A tamalero is a tamale vendor. The vendors were popular in Texas in the late 19th century.
24 November 1886, Galveston (TX) Daily News, pg. 1:
The tamalero, on receiving what may prove to be his deathblow, fell senseless to the sidewalk, where a few minutes later he was picked up.
3 May 1887, Galveston (TX) Daily News, pg. 5:
A Countryman Fatally Stabbed by a Tamale
Man—Crushed Under a Weight of Earth.
DALLAS, Tex., May 2.—About 8 o’clock tonight Emanuel Diaz, a tamalero, stabbed with a knife, probably fatally, a countryman named M. J. Milligan.
6 October 1890, Dallas Morning News, pg. 8:
A MEXICAN TAMALERO.
A Chat With One of These Curious Street
Juan Gonzales, a vender of chili con carne and tamales—the latter looking like poultices—is a Mexican far above the intelligence of his guild and is the inventor of a device for keeping his dishes warm. Juan, who is a cashiered Mexican army officer, speaks Spanish, of course, and is as garrulous as a barber. Dishing out a dime’s worth of tamales last night he discoursed about his business in the United States, saying, “Mexican dishes are rapidly coming in favor here because they are healthy, and in the interest of economy and reform. [This is a sort of city council translation of Juan’s Spanish.] You see, the garlic in them kills the worms; the pepper staves off malaria, and then the scraps of meat that are thrown away at dinner will make enough chile con carne or tamales for breakfast and supper and leave a few to pass around to the neighbors. When I came to Dallas six years ago there were only six tamaleros in the city, or town, as it then was; now there are bout fifty of us, and there is any amount of inquiry from Mexico about Dallas.”
“What does it cost to make tamales?”
“Well, we get our meat for about 3 1/2 cents a pound, our corn for .30 cents a bushel, lard costs about 10 cents a pound, and the corn shucks to wrap the meat in we can get at the feed stores for nothing. A dollar’s worth of raw material makes about $30 worth of tamales and a like amount of chile con carne. Where business is brisk it pays equal to a barroom without a license. Tamales sell better here and are less costly to make than in Mexico. Over there they are put up in this way: The corn is scalded with lime, which has the effect of destroying its bitter fibers. It is then ground in a metal, a sort of mortar made a ferruginous sterre. It is next mixed eith pork or chicken and seasoned with chile, garlic, oregano and caminos. [This is the seasoning described by Horace used at the table of the patricians in ancient Rome.] After which it is wrapped in a corn shuck and is then ready for cooking.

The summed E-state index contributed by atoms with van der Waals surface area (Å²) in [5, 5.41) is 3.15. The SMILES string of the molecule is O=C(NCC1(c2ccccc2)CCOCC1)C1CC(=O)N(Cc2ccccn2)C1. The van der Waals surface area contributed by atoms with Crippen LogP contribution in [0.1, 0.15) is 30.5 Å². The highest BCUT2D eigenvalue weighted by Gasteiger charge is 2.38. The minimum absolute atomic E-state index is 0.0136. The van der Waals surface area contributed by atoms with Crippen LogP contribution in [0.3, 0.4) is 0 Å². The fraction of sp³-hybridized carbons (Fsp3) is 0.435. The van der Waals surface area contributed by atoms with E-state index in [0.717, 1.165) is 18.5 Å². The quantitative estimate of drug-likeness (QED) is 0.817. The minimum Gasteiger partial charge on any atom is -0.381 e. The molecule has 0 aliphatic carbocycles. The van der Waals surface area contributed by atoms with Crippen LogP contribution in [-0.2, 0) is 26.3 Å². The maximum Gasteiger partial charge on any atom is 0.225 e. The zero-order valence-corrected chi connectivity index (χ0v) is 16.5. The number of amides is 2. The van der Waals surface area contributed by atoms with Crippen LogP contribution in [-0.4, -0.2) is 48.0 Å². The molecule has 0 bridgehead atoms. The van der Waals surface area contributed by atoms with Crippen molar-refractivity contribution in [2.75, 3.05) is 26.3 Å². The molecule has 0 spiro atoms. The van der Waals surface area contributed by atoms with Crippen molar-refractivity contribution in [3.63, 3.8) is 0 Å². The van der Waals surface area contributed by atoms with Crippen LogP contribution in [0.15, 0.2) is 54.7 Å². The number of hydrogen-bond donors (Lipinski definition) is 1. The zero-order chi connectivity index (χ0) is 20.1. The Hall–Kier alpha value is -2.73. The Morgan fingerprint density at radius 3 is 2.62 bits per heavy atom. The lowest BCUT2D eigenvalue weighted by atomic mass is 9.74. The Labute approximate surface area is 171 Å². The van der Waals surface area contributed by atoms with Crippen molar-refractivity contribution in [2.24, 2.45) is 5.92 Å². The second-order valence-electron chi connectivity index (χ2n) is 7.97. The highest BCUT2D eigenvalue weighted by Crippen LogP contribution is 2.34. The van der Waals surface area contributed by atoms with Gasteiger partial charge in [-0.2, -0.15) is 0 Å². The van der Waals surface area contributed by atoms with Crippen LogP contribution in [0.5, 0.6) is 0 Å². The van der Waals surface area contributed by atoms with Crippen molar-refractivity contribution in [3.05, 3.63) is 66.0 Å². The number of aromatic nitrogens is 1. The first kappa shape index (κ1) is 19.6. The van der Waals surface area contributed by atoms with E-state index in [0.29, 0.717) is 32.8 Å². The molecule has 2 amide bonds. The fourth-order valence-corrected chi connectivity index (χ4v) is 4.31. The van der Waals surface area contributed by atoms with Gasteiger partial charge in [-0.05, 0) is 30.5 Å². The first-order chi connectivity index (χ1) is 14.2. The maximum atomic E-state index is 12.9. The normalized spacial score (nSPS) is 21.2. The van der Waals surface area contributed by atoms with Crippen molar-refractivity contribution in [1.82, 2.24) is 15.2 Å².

When I first came to Dallas I sold those regulation tamales, but Americans soon after went into the business and made a compound of cornmeal, red pepper and beef which seemed to answer just as well, and being cheaper would have run us out of the market if we had not resorted to the same cheap preparation. Chile con carne has been subjected to a like degeneration, and is made of cheap beef, chile and grease without seasoning. Notwithstanding this the consumption of both those articles has increased in Dallas even above its population. When I first came here the business did not run over $1000 a year; now it runs over $30,000 a year. A party of us are thinking of starting a regular Mexican restaurant here wit ha bill of fare consisting of chile con carne, tamales, tortillas, enchiladas, calrita and such drinks as pulque and mezcal. This is President Diaz’ bill of fare, and it is hard to beat. The trouble with American cooking is that it does not sit gently on the stomach in a hot climate. The grease with which it is saturated either leads to fat or dyspepsia, while in our cuisine the seasoning counteracts the grease and leaves the person thin and muscular, and with his stomach always stimulated and free from foreign organisms. you can travel all over the tierra caliente of Mexico without finding a fat man. And yet the people there are possessed of wonderful endurance, so much so that troops have frequently made fifty miles a day in forced marches and it used not to be an uncommon thing to see a man start out from Tuxpan or Tampico on a tramp of fifty miles with a sewing machine on his back. Buenos tardes, senor.”
Texas (Lone Star State Dictionary) • (0) Comments • Saturday, September 23, 2006 • Permalink